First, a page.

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+ - Time for us geeks to urge our congressional reps to solve the cliff?->

Submitted by Anonymous Coward
An anonymous reader writes "With apologies to the non-US readers, My question is this — Is it time we geeks make an all out push in emails, letters, faxes, phonecalls, etc., to urge our Congress and President to agree to something to solve the so-called fiscal cliff? Regardless of your political leaning, just getting Congress and the President to agree to anything would be progress in my mind. I know this is off topic for /., but this affects us all and we certainly have proven to be an effective voice for change in the past.

Posting this and writing my congressional reps now..."

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Input Devices

Best Mouse For Programming? 569

Posted by timothy
from the keep-it-away-from-cigarettes-and-drugs dept.
LosManos writes "Which is the best programming mouse? Mandatory musts are wireless, and that it doesn't clog up like old mechanical mice. Present personal preferences are for: lots of buttons, since if I have moved my hand away from the keyboard I can at least do something more than move the pointer; sturdy feeling; not too light, so it doesn't move around by me accidentally looking at it." What would you recommend?
Earth

A Supervolcano Beneath Mt. St. Helens? 180

Posted by kdawson
from the don't-know-where-i'm-a-gonna-go dept.
We've discussed the supervolcano beneath Yellowstone a few times here (not going to blow, 2004; going to blow, 2008). Now scientists are pondering whether a large area of conductive material beneath Mt. St. Helens might contain enough magma that the area could be classed a supervolcano. The jury is still out on this one. Reader nhytefall sends us a New Scientist progress report. "Magma can be detected with a technique called magnetotellurics, which builds up a picture of what lies underground by measuring fluctuations in electric and magnetic fields at the surface. The fields fluctuate in response to electric currents traveling below the surface, induced by lightning storms and other phenomena. The currents are stronger when magma is present, since it is a better conductor than solid rock. ... [M]easurements revealed a column of conductive material that extends downward from the volcano. About 15 km below the surface, the relatively narrow column appears to connect to a much bigger zone of conductive material. This larger zone was first identified in the 1980s by another magnetotelluric survey, and was found to extend all the way to beneath Mount Rainier 70 km to the north-east, and Mount Adams 50 km to the east. It was thought to be a zone of wet sediment, water being a good electrical conductor. ... [Some researchers] now think the conductive material is more likely to be a semi-molten mixture. Its conductivity is not high enough for it to be pure magma.. so it is more likely to be a mixture of solid and molten rock."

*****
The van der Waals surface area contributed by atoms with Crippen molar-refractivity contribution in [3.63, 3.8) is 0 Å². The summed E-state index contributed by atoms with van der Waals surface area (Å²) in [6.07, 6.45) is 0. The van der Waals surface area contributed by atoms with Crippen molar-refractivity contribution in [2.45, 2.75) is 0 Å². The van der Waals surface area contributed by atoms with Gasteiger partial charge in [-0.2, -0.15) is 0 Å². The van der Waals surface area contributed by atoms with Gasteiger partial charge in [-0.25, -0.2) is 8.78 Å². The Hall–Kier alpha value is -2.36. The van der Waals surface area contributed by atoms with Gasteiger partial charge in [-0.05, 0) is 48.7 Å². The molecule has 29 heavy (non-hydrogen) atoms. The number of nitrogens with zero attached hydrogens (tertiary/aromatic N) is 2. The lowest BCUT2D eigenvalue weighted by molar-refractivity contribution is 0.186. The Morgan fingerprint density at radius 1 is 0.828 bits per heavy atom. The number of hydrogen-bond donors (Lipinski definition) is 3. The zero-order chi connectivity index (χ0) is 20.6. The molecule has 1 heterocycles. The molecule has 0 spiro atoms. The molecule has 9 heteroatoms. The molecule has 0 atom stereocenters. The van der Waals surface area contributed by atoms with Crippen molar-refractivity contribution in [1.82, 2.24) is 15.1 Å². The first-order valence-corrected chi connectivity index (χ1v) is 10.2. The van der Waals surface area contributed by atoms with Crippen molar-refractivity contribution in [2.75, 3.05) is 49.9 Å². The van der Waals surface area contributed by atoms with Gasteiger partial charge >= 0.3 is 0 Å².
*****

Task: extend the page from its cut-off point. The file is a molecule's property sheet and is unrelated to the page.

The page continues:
Announcements

+ - 24h Open Source Coding Marathon Hackontest started-> 1